Apo-lipoprotein A1 in the Endometria of Patients with Polycystic Ovary SyndromeAbdel Fattah O1 and Mohammed Sallam T2*
- *Corresponding Author:
- Mohammed Sallam T
Faculty of Medicine, Ain Shams University
E-mail: [email protected]
Received date: April 04, 2017; Accepted date: April 14, 2017; Published date: April 18, 2017
Citation: Fattah OA, Sallam TM (2017) Apo-lipoprotein A1 in the Endometria of Patients with Polycystic Ovary Syndrome. J Preg Child Health 4:314. doi:10.4172/2376-127X.1000314
Copyright: © 2017 Fattah OA, et al. This is an open-access article distributed under the terms of the Creative Commons Attribution License, which permits unrestricted use, distribution and reproduction in any medium, provided the original author and source are credited.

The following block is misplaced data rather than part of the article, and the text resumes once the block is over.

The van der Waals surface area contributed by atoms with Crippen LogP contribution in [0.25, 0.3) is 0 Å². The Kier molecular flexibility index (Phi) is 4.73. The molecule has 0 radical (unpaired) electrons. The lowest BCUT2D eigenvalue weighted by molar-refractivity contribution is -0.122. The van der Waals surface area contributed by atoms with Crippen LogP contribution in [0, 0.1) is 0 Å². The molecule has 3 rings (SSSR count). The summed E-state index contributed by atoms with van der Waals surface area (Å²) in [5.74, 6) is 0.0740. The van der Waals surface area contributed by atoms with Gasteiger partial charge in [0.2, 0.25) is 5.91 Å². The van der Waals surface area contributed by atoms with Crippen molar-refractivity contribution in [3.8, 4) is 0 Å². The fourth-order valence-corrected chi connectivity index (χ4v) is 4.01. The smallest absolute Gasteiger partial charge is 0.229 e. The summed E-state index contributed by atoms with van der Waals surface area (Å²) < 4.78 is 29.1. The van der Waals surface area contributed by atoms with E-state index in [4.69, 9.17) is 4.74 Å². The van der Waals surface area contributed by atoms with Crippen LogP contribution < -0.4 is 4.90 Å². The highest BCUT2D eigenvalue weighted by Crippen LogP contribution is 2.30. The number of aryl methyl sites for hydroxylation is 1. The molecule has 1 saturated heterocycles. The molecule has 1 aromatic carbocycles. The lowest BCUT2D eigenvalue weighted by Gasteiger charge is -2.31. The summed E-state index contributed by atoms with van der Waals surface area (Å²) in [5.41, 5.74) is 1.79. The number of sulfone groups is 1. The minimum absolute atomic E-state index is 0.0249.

Objective: This clinical trial aimed at assessing the levels of apo-lipoprotein A1 in the endometria of patients with polycystic ovary syndrome (PCOS). Setting: El-Demerdash Hospital, over a 2 years period, between September 2015 and January 2017. Patients: this clinical trial involved 50 patients (age range 20-35 years) arranged into two equal groups. Group I (25 patients) which includes women with PCOS and were collected from the infertility outpatient clinic while group II (25 patients) parous women, they were presented to us due to any cause other than inability to conceive as a control group. Methods: Endometrial brushing was performed to get endometrial samples from all consented women. ELIZA was used to detect the expression of Apo-lipoprotein A1 (Apo A1) in the endometrial samples. Two endometrial samples were gathered from every patient, the first one was collected when the largest ovarian follicle is ≥ 20 mm (proliferative phase) while the second one was collected 5 days following the first one (secretory phase). Results: Interestingly, endometria of infertile women with PCOS had expressed apo-lipoprotein A1 in higher levels than the endometria of infertile women. Also, this study proved that the expression of this protein was more in the proliferative rather than secretory phase of the menstrual cycle (P value<0.05). Conclusion: It is apparent that there is an inverse relationship between apo-lipoprotein A1 and the degree of receptivity of the endometria in women with PCOS. Also, this clinical trial found a fluctuation of the level of this protein all through the menstrual cycle, being higher in the proliferative phase and less in the secretory phase when the endometrium is receptive for embryos (window of implantation).